Bates Motel is trespassing on somewhat sacred territory (less so, after Psycho IV: The Beginning), but some people are starting to become cautiously optimistic thanks to its respectable casting and effectively ominous trailers.
A&E has set the pilot to air on March 18th. The network currently has ten episodes lined up for the series, but there could be more down the line; should TV viewers applaud its portrayal of Psycho‘s iconic killer Norman Bates as a young man, that is. The issue of how, exactly, this show could tie-into Alfred Hitchcock’s movie – based on Robert Bloch’s novel – and whether or not it will adhere to the franchise’s canon story, were addressed at a recent event.
Co-showrunners Carlton Cuse (Lost) and Kerry Ehrin (Friday Night Lights) spoke with journalists during this week’s Television Critics Association press tour, where the official premiere date was announced. Furthermore, the producers indicated that past Psycho installments are providing inspiration, but that Bates Motel won’t necessarily be sticking to the elements introduced in those films (save Hitchcock’s original, presumably).
Here’s an excerpt from Deadline‘s report on the event:
“We don’t really view any of that as canon,” Cuse said. He called a desire to avoid “homage” a reason why the story has a contemporary setting, rather than being set in the ’60s. He added that the story of how young Bates becomes a murderous adult “will not be what you expect it to be.” (He did confirm that the story would be serialized but “have a beginning, middle and end” and will not focus on a single individual mystery or story point.)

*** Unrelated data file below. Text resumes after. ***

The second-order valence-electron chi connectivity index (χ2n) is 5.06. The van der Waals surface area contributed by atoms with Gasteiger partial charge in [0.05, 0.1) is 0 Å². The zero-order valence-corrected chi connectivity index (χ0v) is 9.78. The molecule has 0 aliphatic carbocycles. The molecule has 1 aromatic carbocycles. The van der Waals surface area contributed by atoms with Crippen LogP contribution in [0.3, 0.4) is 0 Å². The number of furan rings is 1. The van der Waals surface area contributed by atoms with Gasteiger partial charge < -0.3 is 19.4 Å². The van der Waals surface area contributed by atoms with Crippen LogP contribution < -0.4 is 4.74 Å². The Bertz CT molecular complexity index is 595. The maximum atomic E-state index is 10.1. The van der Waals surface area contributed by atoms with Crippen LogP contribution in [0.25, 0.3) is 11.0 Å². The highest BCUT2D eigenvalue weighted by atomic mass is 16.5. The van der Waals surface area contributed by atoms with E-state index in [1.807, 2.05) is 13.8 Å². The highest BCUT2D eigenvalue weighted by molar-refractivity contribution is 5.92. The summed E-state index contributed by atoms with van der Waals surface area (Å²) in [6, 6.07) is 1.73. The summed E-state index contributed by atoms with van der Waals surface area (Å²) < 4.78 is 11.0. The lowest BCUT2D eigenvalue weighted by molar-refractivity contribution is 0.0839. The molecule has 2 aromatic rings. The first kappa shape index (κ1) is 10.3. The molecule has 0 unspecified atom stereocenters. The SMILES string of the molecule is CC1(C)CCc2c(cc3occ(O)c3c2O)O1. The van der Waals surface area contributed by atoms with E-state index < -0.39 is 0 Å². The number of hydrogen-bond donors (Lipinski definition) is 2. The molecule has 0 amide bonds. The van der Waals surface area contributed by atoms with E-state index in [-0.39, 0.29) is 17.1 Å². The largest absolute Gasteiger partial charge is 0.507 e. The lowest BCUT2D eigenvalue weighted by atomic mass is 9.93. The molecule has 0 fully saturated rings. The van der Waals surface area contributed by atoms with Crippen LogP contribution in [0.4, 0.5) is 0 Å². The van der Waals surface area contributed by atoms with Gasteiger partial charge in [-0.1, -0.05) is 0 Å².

/Film is likewise quoting Cuse as follows:
“This is a tragedy, it’s a fantastic dramatic form. We want the audience to fall in love with these characters, particularly Norman. That tension of knowing what their fate is and how they get there, was something we thought was really telling.”
Indeed, all eyes will be on Freddie Highmore as young Norman Bates and Oscar-nominee Vera Farmiga as his mom Norma; not just in terms of their relationship – and how it culminates with a disturbing and destructive downward spiral – but also with regard to whether or not their experiences together truly shed that much light on Norma’s transformation into a tormented monster. Hence, deviating from canon and throwing in (hopefully) unexpected curveballs along the way seems like a wise decision (given that we all know what the final destination is).
On that note: Cuse also mentioned that Bates Motel comes pre-packaged with a specific stopping point, but “[gave] no clue about how long it’ll take the show to get to it.” It’s a fair wager that conclusion won’t lie too far ahead in Norman’s life; unlike Bryan Fuller’s upcoming Hannibal prequel TV series, which takes place before and after the title character’s disturbed behavior has been revealed.
However, Cuse did promise the show won’t go off on any left-field tangents (a la Lost) or introduce supernatural elements (a la American Horror Story) that lead outside the realms of plausible reality, in order to keep things interesting.
As he put it:
“No polar bears, no Smoke Monsters, that’s for sure. I don’t think [American Horror Story] had an influence. It was its own thing.”
The Bates Motel supporting cast includes Jere Burns (Justified), Nestor Carbonell (Ringer), W. Earl Brown (Deadwood), Nicola Peltz (The Last Airbender) and Max Thieriot (House at the End of the Street).
Look for the show when it premieres on A&E at 10 p.m. EST Monday, March 18th.
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